Party on

9 December 2011
Rebecca Ellinor, managing editor, Supply ManagementAccording to the Forum of Private Business, more than half of small businesses are expected to do away with the annual festive bash for staff. But it warns that dropping the Christmas-do could risk alienating workers and eroding morale and suggests such events do not have to be too costly. Chief executive, Phil Orford, says the benefits of an annual get-together cannot be underestimated. “They encourage communication, motivate staff, and reward them at a time when other perks, such as pay rises and bonuses for many just aren't an option,” he says. So, with that in mind, the forum suggests 10 tips for employers: 1. Ask your staff for party ideas that meet a tight budget 2. Host a low-key event, possibly at your own premises and ask everyone to bring a bottle 3. Make your own entertainment, such as a quiz 4. Go for lunch instead of an evening meal 5. Use discount websites to secure a good deal (procurement professionals can no doubt help with this) 6. Take time to go around your place of work, talk to every member of staff and say thanks 7. Recognise exceptional work with awards 8. Secret Santa – staff buy gifts for each other, therefore costing the company nothing 9. Let staff go a couple of hours early in the last day before the holidays. 10. Allow staff to get into the festive spirit by decorating the office (possibly with items they bring in from home). Orford adds: “In these tough times, small businesses need to retain their best staff. Motivated workers are a valued commodity and help businesses perform better.”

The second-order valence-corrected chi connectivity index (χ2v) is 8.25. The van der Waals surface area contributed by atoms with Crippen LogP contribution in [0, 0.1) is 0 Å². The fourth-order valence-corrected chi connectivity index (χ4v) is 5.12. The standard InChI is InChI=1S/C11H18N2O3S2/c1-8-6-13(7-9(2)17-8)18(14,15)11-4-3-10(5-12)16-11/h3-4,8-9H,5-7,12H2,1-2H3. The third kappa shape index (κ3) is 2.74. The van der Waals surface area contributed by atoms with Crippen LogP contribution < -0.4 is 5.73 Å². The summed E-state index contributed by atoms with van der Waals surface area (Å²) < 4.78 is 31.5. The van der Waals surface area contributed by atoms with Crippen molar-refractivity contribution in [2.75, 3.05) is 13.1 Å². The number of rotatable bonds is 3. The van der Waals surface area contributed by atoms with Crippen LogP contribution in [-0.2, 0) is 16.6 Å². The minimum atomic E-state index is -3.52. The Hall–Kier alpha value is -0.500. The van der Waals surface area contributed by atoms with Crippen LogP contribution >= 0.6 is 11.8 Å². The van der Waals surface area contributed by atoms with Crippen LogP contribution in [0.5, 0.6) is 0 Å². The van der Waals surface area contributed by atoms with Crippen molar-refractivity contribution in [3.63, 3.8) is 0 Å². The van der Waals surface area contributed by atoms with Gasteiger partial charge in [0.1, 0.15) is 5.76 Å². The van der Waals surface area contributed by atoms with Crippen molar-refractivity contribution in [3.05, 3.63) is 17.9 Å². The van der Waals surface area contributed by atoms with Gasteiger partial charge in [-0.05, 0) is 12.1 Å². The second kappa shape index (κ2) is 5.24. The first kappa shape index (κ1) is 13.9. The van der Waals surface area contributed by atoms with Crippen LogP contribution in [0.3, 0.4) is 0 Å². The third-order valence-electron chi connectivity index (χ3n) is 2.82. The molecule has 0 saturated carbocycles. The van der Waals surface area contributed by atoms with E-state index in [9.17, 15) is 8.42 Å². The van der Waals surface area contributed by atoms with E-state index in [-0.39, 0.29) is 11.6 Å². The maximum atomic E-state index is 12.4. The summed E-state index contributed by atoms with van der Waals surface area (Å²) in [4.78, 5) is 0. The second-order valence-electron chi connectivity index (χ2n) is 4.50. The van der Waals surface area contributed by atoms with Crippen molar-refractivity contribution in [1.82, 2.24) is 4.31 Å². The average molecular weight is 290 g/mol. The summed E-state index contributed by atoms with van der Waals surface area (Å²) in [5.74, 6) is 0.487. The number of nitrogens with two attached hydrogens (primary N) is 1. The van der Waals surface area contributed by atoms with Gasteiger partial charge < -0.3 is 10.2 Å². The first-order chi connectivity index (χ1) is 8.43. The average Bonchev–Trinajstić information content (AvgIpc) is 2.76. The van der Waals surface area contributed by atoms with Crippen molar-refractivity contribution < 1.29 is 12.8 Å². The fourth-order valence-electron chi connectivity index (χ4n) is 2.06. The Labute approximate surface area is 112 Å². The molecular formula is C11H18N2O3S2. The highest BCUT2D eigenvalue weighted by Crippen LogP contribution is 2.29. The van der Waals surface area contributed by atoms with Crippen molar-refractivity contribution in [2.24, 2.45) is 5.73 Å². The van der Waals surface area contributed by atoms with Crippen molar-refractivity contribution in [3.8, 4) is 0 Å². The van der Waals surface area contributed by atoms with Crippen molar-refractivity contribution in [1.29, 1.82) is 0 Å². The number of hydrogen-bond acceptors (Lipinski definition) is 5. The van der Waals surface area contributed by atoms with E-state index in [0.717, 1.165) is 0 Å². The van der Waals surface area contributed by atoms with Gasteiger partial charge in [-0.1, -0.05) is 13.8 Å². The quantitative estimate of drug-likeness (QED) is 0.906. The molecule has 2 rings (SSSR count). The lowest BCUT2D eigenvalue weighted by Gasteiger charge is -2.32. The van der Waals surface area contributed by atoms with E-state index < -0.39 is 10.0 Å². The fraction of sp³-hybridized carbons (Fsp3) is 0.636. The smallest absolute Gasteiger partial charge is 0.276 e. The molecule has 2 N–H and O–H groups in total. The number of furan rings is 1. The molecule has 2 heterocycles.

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Barrow-In-Furness and Frimley
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